Our strategy is to invest in companies that are creating ground-breaking new technology, using technology in fresh and original ways or exposing the fund to other high-growth areas. We invest in companies of all sizes, both established innovators, which are often global giants still pushing the boundaries in exciting ways, and emerging winners, which are small, growing businesses that most people will not have heard of, but which are coming up with ideas that could change our lives.
While the large caps we hold in the fund are outstanding businesses with exciting prospects, we generally have a preference for smaller companies, which we believe offer superior long-term growth potential. So, the majority of the portfolio is invested in businesses with a market capitalisation of less than $10bn. In our view, these small and mid-sized companies can out-innovate the behemoths, offer superior customer service and address customer needs more quickly and flexibly.
The fund has a high allocation to UK-listed companies, which account for around 35% of the portfolio. However, overall, our portfolio companies generate only approximately 13% of their revenues in the UK (based on information sourced from annual reports/Bloomberg). The lion’s share of their revenues come from North America (close to 40%), EMEA (21%) and Asia Pacific (19%). This reflects the global nature of the fund.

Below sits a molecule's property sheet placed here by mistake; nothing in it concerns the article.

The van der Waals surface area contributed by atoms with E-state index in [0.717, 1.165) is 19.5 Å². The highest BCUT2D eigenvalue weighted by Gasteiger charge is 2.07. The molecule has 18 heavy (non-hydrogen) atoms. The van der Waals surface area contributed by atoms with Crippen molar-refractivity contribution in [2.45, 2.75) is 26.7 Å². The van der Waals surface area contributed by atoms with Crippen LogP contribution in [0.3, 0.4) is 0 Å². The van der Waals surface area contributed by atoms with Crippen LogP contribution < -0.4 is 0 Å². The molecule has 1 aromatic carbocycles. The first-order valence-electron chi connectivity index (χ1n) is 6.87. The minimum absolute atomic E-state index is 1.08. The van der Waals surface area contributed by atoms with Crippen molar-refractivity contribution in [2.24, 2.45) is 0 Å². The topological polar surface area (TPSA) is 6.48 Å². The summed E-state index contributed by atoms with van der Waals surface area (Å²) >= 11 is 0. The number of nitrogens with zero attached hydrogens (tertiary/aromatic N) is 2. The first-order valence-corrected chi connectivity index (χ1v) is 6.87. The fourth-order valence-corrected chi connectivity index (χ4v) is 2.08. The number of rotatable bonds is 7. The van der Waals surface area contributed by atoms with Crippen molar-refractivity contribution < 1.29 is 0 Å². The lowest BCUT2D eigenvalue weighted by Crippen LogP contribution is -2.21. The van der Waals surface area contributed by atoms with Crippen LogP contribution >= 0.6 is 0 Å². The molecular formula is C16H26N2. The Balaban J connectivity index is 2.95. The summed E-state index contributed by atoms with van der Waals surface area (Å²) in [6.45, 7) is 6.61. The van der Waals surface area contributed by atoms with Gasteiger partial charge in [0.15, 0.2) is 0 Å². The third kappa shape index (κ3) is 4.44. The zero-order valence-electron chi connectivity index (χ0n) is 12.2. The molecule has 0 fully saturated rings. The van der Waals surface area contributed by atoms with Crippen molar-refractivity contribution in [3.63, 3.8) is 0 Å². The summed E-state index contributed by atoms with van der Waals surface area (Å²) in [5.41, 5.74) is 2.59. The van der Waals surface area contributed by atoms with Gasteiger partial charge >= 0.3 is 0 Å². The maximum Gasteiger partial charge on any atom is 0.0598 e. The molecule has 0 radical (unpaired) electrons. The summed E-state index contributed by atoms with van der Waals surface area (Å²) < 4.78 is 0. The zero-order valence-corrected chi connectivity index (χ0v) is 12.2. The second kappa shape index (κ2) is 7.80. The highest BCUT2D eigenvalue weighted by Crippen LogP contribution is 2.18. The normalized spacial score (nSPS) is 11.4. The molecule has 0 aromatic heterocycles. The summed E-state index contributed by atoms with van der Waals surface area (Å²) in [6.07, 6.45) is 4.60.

Valuations creating long-term opportunity
Historically, smaller companies have achieved stronger growth than their larger counterparts and we see no reason why this should not continue over the long term. While small cap stocks can be significantly more volatile than large caps, this can create attractive valuation opportunities among companies with exceptional long-term prospects – and that is exactly what we are seeing today. The chart below shows that in recent years valuations of US small caps have reached a discount to US large caps not seen for more than two decades.
Three companies with strong growth prospects
We take a long-term approach and, while a number of our holdings have seen their share price pull back this year because of economic uncertainty, we believe that looking ahead their growth potential remains as strong ever.
The semiconductor wafer maker, which is headquartered in Cardiff, has seen its share price decline in the wake of weaker demand caused by inventory build-up in the supply chain. However, we believe the company’s long-term growth prospects remain strong and, as existing investors, we participated in a placing in May at 20p, a share price which we believe fundamentally undervalues IQE’s future earnings potential. Senior figures in the company also made very substantial investments.